Breaking botanical boundaries in container planters
Garden center retailers should encourage consumers to break the botanical boundaries and combine annuals, perennials and foliage plants for some eye-catching containers.
Savvy gardeners and garden center retailers know the common tip to creating beautiful, eye-catching containers: “thriller, filler and spiller.” Combination planters or deck boxes should always combine a “thriller,” which is a plant with height to add vertical appeal to the containers, and “fillers,” which are plants that are low growing to fill out the pots. Common thriller plants include canna, caladium, croton, false Dracaena and ornamental grasses (purple fountain grass, ornamental millet). Common fillers in combination planters include double begonias, impatiens, petunias and geraniums. The “spiller” plant is a draping or vining plant that creates interest by falling over the edge of the container. Some common spillers are licorice plant, wandering jew, bacopa, Scaevola, sweet potato vine, creeping jenny and Dichondra.
While these combinations are beautiful, Michigan State University Extension urges garden center retailers and consumers alike to be brave and break those botanical borders! Garden center retailers still use the concept of “thriller, spiller and filler,” but have gone a step beyond that: using color, form and texture to create awesome combination planters.
When visiting some garden centers during the last week, all growers offered a variety of unusual and common species and “broke those barriers.” Who says you can’t put a foliage house plant in with other shade-loving plants? Wenke Garden Center demonstrated this by planting these colorful deck boxes (Photo 1) with a spider plant (typically grown as an indoor houseplant) with the colorful impatiens. Also, can you plant a combination planter emphasizing foliage? Check out this stunning planter in Photo 2 by River Street Flowerland that showcases plants with green and yellow foliage that are set off by the mustard-colored container.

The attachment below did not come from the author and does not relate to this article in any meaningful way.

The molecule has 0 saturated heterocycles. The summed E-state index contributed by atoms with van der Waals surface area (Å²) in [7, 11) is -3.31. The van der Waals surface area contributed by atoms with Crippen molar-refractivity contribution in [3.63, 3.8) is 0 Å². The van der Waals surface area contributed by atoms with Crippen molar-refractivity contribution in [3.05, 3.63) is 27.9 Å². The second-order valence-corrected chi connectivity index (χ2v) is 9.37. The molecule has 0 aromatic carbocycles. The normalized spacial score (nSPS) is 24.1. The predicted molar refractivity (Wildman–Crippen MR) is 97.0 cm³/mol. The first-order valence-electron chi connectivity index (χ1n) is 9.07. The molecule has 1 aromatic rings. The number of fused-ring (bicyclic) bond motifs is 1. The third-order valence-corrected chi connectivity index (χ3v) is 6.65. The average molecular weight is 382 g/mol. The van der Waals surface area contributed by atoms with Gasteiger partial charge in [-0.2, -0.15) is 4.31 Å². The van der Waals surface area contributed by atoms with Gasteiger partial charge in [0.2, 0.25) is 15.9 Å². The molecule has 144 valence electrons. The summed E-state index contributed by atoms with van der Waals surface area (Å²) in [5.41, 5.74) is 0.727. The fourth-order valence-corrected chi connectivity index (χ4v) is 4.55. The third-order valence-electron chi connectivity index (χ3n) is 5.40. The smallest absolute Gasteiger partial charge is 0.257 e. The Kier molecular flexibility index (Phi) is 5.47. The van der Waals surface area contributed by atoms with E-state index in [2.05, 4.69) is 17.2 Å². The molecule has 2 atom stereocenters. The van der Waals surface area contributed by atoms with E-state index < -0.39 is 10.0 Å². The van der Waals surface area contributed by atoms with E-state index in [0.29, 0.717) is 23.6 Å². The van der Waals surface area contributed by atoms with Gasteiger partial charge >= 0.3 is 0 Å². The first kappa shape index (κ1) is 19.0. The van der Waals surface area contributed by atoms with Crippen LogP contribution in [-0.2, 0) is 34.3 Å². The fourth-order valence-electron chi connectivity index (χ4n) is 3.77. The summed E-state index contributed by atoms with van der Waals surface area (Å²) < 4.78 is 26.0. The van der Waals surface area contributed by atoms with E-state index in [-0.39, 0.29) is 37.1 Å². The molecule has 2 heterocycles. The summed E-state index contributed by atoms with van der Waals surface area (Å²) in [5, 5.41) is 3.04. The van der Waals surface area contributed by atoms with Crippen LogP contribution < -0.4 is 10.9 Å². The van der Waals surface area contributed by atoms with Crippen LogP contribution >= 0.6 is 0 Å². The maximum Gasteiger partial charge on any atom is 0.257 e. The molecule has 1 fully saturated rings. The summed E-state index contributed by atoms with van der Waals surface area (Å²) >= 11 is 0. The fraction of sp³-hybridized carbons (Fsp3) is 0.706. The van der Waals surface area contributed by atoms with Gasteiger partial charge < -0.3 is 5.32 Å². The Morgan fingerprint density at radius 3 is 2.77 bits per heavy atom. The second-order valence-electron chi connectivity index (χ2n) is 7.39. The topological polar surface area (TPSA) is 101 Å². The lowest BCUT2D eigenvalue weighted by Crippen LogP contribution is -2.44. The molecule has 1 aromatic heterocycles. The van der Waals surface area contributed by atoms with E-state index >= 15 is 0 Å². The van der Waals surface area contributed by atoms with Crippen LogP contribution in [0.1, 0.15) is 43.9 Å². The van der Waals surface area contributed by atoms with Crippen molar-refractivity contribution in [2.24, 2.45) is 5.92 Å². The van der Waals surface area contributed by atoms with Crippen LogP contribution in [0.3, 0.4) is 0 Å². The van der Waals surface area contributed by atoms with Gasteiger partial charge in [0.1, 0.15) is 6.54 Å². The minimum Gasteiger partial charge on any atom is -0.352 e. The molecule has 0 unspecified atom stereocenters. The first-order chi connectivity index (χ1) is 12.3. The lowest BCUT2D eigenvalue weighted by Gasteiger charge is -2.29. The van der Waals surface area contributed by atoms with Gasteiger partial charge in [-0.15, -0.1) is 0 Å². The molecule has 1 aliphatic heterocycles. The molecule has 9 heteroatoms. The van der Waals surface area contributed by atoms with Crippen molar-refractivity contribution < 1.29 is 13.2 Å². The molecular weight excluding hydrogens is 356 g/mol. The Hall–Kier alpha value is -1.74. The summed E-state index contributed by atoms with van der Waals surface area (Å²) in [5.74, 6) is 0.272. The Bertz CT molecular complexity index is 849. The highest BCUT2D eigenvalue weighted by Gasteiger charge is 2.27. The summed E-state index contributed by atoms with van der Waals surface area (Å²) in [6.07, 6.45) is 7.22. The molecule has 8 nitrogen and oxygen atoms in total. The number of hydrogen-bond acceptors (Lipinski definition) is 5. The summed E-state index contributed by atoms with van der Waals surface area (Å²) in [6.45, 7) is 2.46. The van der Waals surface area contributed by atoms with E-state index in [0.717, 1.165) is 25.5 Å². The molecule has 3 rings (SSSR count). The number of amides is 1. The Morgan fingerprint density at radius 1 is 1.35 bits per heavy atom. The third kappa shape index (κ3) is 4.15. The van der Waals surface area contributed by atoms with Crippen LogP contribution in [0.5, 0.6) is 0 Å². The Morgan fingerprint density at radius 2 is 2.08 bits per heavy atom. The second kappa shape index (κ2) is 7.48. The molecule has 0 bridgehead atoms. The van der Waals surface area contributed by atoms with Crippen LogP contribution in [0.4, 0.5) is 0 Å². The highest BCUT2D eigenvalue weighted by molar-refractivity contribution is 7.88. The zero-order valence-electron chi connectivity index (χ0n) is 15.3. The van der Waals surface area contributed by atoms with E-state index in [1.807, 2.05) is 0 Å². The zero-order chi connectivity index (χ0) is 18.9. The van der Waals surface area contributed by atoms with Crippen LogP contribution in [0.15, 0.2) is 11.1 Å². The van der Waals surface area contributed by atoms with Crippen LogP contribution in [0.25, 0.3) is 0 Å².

Perennials can also be gorgeous when mixed with annuals in containers. This gorgeous combination planter (Photo 3) at Wedel’s Garden Center had a dark coral bells plant (Heuchera) mixed with creeping jenny, sweet potato vine and a purple and white petunia.
Vegetables, fruits and herbs continue to be more popular. For example, Schuring’s Retail Greenhouse offers okra and edamame (soybean) plants. Riverstreet Flowerland offers trellised hops for the home brewer (Photo 4). Garden Spot Greenhouse is selling herb planters that include sweet basil, chives, oregano, parsley and sage (Photo 5).
Numerous retailers, including Schram’s Greenhouse, are offering the in-demand hot peppers, such as the ghost pepper (Photo 6). Key Blooms Greenhouse offers 150 species of tomatoes! Wedel’s Garden Center offers many cultivars of berries including blueberries and gooseberry (Photo 7).
With so much interest in the fruits, herbs and vegetables, why not mix the edibles with some other matching eye-catching plants? Wenke’s Garden Center is selling a striking planter with Swiss chard, celosia and snapdragons (Photo 7). If any of the cooler-season plants begin to fade or if they come in and out of bloom, be sure to mix in continual bloomers. Another great example is a lettuce bowl with pansies to provide spring color and a home-grown salad (Photo 8)!
As the weather is finally breaking, think spring and remember there are no rules when planting your combination planters for your outdoor living spaces. Don’t be afraid to mix it up!